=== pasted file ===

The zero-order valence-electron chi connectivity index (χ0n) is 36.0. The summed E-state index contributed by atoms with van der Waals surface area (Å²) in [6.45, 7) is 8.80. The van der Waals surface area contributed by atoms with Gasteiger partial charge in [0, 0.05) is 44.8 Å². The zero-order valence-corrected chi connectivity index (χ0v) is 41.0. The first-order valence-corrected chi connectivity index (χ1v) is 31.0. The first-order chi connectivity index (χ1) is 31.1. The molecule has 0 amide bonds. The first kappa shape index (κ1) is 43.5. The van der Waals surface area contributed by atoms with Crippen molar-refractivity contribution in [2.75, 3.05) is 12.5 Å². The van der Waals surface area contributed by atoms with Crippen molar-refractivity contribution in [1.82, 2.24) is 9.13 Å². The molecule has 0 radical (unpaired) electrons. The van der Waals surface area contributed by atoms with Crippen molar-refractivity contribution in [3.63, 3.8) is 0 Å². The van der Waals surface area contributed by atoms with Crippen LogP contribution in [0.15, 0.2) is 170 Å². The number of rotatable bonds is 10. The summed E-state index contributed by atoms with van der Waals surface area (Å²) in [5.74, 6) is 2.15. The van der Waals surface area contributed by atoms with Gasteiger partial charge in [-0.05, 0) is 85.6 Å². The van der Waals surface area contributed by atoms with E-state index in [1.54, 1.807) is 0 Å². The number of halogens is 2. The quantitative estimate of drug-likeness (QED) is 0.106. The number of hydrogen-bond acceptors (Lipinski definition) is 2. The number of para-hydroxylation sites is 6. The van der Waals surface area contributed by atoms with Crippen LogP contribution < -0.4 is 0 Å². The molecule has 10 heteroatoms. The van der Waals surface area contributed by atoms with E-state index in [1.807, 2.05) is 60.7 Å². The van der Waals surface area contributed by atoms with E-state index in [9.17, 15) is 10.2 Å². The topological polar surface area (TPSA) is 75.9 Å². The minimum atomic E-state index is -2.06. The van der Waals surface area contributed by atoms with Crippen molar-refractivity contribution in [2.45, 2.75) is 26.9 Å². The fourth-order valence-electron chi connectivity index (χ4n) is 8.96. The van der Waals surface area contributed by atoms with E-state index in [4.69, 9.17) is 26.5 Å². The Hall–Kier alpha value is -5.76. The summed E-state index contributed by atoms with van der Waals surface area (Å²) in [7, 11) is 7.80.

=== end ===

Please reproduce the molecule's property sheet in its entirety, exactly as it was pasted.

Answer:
The zero-order valence-electron chi connectivity index (χ0n) is 36.0. The summed E-state index contributed by atoms with van der Waals surface area (Å²) in [6.45, 7) is 8.80. The van der Waals surface area contributed by atoms with Gasteiger partial charge in [0, 0.05) is 44.8 Å². The zero-order valence-corrected chi connectivity index (χ0v) is 41.0. The first-order valence-corrected chi connectivity index (χ1v) is 31.0. The first-order chi connectivity index (χ1) is 31.1. The molecule has 0 amide bonds. The first kappa shape index (κ1) is 43.5. The van der Waals surface area contributed by atoms with Crippen molar-refractivity contribution in [2.75, 3.05) is 12.5 Å². The van der Waals surface area contributed by atoms with Crippen molar-refractivity contribution in [1.82, 2.24) is 9.13 Å². The molecule has 0 radical (unpaired) electrons. The van der Waals surface area contributed by atoms with Crippen molar-refractivity contribution in [3.63, 3.8) is 0 Å². The van der Waals surface area contributed by atoms with Crippen LogP contribution in [0.15, 0.2) is 170 Å². The number of rotatable bonds is 10. The summed E-state index contributed by atoms with van der Waals surface area (Å²) in [5.74, 6) is 2.15. The van der Waals surface area contributed by atoms with Gasteiger partial charge in [-0.05, 0) is 85.6 Å². The van der Waals surface area contributed by atoms with E-state index in [1.54, 1.807) is 0 Å². The number of halogens is 2. The quantitative estimate of drug-likeness (QED) is 0.106. The number of hydrogen-bond acceptors (Lipinski definition) is 2. The number of para-hydroxylation sites is 6. The van der Waals surface area contributed by atoms with Crippen LogP contribution < -0.4 is 0 Å². The molecule has 10 heteroatoms. The van der Waals surface area contributed by atoms with E-state index in [1.807, 2.05) is 60.7 Å². The van der Waals surface area contributed by atoms with E-state index in [9.17, 15) is 10.2 Å². The topological polar surface area (TPSA) is 75.9 Å². The minimum atomic E-state index is -2.06. The van der Waals surface area contributed by atoms with Crippen molar-refractivity contribution in [2.45, 2.75) is 26.9 Å². The fourth-order valence-electron chi connectivity index (χ4n) is 8.96. The van der Waals surface area contributed by atoms with E-state index in [4.69, 9.17) is 26.5 Å². The Hall–Kier alpha value is -5.76. The summed E-state index contributed by atoms with van der Waals surface area (Å²) in [7, 11) is 7.80.